I visited each website from the list of Demo finalists.
Boy, do they suck. Really, really suck.
At the Dublin Web Summit there's an ever expanding group of successful entrepreneurs that have founded great companies and won very large exits. There's also many founders who have floundered but are back in the game, more than willing to try, try and try again.
Mary Coughlan, the Tanaiste, or Deputy Prime Minister of Ireland, is in Redwood City this evening announcing a deal between Ireland's innovative telecommunications company Cubic Telecom, and Qik, the popular cell phone based video blogging service.
Cubic Telecom is founded by Pat Phelan, one of Ireland's top entrepreneurs. Cubic Telecom provides the MAXRoam service, consisting of Travel SIMs that can be used with any cell phone and provide users with local call rates no matter what their location.
The deal with Qik will enable MAXroam enabled cell phones with cameras to stream live video from more than 160 countries without the high charges from roaming fees. Their slogan is "Go mobile, not broke."
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Here is a quick 3 minute interview with Pat Phelan when he was in town last September.http://blip.tv/file/1244716
MAXroam is my kind of company, a disruptive mobile telecom firm from Ireland. Founded by Pat Phelan, one of Irelands top entrepreneurs.
I caught up with Pat Phelan on Sunday at a house he's renting in San Francisco for the week. He's in town for the TechCrunch50 conference.
Here's a quick 3 minute chat with Pat:
I popped in to see Pat Phelan and pals on Sunday evening because of the Techcrunch50 (TC50) conference this week. Pat is one of Ireland's top entrepreneurs and CEO of Cubic Telecom and the MaxRoam service, a disruptive mobile company (new info tomorrow). Pat and a few others have rented a house in San Francisco for the week and had a bit of a house warming with a few dozen people.
In addition to TC50, the DEMO conference also starts start this week. And although DEMO is in San Diego and TC50 is in San Francisco, there are a lot of people in town because of these events, and a lot of chatter about the merits of the two conferences.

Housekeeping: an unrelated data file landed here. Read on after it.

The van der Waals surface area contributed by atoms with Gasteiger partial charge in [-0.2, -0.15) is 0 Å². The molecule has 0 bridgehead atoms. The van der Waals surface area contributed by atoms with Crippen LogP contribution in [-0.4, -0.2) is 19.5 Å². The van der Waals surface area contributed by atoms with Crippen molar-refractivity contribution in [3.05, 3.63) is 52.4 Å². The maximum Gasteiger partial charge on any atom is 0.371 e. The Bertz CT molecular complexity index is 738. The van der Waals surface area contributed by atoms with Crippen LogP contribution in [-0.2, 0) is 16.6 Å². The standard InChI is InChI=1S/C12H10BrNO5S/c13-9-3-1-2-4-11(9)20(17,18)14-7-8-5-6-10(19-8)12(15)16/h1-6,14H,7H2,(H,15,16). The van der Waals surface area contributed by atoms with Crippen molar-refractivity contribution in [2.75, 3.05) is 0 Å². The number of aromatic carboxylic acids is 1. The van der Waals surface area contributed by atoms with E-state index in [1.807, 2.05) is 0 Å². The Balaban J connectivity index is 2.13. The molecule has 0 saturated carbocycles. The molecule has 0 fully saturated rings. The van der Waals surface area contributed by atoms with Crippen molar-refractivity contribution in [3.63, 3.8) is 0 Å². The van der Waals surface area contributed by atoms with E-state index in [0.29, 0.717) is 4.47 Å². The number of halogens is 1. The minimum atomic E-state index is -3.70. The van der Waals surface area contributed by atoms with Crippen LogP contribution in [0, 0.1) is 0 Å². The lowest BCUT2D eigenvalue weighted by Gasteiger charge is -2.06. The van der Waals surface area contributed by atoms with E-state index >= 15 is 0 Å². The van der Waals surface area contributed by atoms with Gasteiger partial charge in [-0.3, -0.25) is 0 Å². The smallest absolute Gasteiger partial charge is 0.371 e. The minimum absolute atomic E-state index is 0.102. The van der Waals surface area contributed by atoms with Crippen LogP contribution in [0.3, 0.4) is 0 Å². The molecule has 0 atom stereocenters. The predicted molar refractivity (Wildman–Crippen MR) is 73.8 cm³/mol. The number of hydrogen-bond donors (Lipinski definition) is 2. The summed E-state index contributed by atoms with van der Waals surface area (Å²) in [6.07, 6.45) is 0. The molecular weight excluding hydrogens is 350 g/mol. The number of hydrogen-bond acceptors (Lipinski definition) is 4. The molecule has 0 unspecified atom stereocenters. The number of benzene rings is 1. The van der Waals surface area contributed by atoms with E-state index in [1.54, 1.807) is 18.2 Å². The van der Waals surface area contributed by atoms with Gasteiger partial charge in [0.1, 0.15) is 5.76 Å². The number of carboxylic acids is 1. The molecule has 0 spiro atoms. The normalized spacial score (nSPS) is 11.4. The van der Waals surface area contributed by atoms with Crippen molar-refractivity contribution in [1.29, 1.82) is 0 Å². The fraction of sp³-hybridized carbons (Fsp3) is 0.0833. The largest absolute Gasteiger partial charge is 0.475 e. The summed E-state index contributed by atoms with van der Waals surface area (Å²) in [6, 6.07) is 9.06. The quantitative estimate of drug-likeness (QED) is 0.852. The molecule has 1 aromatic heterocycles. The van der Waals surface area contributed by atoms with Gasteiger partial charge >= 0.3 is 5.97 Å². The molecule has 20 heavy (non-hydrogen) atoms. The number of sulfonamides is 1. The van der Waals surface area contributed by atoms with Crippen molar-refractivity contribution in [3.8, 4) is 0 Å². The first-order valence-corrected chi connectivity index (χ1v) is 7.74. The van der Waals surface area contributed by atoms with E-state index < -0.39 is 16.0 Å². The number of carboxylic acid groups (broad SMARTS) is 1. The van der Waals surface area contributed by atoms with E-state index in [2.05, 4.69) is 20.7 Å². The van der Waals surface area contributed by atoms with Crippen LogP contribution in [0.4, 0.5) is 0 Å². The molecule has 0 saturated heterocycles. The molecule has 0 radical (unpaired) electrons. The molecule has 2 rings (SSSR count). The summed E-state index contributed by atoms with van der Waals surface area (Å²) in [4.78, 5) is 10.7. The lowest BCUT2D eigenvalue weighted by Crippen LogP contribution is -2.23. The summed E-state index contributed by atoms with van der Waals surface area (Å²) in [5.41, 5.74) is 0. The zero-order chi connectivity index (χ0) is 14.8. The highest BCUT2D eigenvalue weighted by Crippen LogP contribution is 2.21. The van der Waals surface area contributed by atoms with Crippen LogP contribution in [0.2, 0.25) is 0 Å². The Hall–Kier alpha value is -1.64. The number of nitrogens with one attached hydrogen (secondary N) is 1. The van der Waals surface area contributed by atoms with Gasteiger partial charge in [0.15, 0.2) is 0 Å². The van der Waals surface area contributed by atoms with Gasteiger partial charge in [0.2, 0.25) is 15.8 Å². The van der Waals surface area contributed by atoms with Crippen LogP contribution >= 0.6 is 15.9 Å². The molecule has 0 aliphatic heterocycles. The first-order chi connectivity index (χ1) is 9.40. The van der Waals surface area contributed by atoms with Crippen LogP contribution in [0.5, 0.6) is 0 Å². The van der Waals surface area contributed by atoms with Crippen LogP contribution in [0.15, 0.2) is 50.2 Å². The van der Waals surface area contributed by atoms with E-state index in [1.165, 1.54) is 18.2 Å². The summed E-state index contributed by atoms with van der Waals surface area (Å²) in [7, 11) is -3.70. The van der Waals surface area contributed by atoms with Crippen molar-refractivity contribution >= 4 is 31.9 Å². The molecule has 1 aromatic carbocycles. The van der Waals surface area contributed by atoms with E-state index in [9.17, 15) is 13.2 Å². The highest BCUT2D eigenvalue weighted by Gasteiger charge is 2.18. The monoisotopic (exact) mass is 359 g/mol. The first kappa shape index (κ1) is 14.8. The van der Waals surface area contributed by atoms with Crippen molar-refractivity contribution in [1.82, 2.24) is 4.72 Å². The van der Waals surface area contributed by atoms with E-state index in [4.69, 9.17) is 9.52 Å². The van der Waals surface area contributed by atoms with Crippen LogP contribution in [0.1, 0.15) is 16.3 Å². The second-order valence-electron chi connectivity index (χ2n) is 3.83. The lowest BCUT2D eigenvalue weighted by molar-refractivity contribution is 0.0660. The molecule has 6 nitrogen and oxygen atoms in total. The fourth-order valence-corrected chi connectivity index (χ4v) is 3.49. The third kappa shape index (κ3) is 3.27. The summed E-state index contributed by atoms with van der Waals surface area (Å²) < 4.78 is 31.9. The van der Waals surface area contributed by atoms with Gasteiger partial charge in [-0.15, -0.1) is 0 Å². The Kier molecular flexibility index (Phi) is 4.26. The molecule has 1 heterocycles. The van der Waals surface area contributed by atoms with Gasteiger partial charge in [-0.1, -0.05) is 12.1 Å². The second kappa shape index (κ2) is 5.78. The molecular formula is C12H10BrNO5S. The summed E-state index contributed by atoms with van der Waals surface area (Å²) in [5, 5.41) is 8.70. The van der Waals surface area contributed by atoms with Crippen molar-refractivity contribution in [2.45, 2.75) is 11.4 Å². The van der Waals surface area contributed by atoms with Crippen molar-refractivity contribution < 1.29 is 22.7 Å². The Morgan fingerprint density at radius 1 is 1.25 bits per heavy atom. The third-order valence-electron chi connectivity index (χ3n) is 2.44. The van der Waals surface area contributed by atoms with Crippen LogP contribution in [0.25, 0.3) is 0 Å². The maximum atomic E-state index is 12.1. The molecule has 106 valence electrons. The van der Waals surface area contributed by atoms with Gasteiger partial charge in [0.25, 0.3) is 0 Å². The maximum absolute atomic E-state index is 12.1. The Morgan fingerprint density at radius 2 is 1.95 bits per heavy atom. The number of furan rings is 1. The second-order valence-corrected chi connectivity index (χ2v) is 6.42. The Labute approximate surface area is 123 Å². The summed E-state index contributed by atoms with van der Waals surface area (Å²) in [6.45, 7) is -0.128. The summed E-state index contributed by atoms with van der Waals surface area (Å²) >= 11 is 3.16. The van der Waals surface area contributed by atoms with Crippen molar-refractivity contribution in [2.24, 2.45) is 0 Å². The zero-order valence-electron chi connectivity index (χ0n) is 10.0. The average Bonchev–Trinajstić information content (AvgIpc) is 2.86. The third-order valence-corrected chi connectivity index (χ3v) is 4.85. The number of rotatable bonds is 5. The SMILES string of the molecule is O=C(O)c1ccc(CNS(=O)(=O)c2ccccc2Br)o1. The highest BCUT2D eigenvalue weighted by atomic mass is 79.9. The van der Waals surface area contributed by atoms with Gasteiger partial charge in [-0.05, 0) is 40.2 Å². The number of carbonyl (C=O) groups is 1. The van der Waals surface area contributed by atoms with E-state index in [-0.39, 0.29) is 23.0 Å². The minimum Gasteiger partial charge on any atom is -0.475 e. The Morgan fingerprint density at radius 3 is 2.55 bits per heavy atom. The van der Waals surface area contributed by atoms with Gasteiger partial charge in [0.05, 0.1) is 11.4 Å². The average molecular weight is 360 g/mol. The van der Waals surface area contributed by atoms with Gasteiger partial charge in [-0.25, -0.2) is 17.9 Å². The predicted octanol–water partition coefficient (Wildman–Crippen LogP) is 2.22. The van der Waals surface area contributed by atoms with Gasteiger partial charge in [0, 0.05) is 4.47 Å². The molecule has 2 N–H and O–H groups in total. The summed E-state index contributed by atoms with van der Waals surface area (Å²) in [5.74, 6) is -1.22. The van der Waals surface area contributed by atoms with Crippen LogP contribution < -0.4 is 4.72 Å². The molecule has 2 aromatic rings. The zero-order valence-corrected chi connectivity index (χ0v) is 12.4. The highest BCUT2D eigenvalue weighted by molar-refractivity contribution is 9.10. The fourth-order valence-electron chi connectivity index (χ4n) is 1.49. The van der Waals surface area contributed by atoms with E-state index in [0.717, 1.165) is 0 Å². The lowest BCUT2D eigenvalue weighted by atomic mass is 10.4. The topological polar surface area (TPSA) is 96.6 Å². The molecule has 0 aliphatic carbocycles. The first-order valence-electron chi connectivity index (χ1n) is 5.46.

Some people say that it's not right that DEMO, which selects presenting companies, as does TechCrunch50, charges $18,000 per company for the opportunity. But if you factor in travel costs, accomodation, and tickets to the conferences for your teams, there is probably little difference between the two when each company's costs are summed up at the end of the week.
My opinion is that there is room for both conferences and this rivalry is just plain old link baiting and tiresome.
Also tiresome is Robert Scoble's attack on the web sites of nearly all the companies presenting at DEMO. He criticized their web site design and thus their marketing.
I visited each website from the list of Demo finalists.
Boy, do they suck. Really, really suck.
This is just Robert trying to be controversial and it seems to be backfiring badly. The people I met with yesterday and today were universally disdainful of his approach. He spent much of the weekend trying to put out the fires online.
Moving to San Francisco: Gabe Rivera who runs the popular Techmeme news aggregator is now living in San Francisco in the "Dog Patch" neighborhood in the south of the city. He moved up from Menlo Park about three weeks ago. I'm trying to persuade Gabe to host a loft-warming party.
Also new to San Francisco is Bobbie Johnson, from the UK newspaper The Guardian. He is living South of Market and trying to decide on which neighborhood to live in. "Our closest correspondent is in Los Angeles, which is not close enough for covering Silicon Valley," he said.
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I'm a big fan of Pat Phelan, one of Ireland's top entrepenuers and also one of Ireland's top read bloggers. Pat just set a cat among the pigeons in one of his latest posts: Flixwagon pay bloggers, non disclosure from bloggers or Flixwagon
Pat is of the opinion that blogging will be harmed if bloggers don't disclose who pays them to post. I agree (my money currently comes only from Intel.)
I do agree with most of Pat's post but not about this:
If you receive one cent you must disclose you must go public otherwise we are all tarred with the same brush.
I don't think anyone can be influenced with one cent.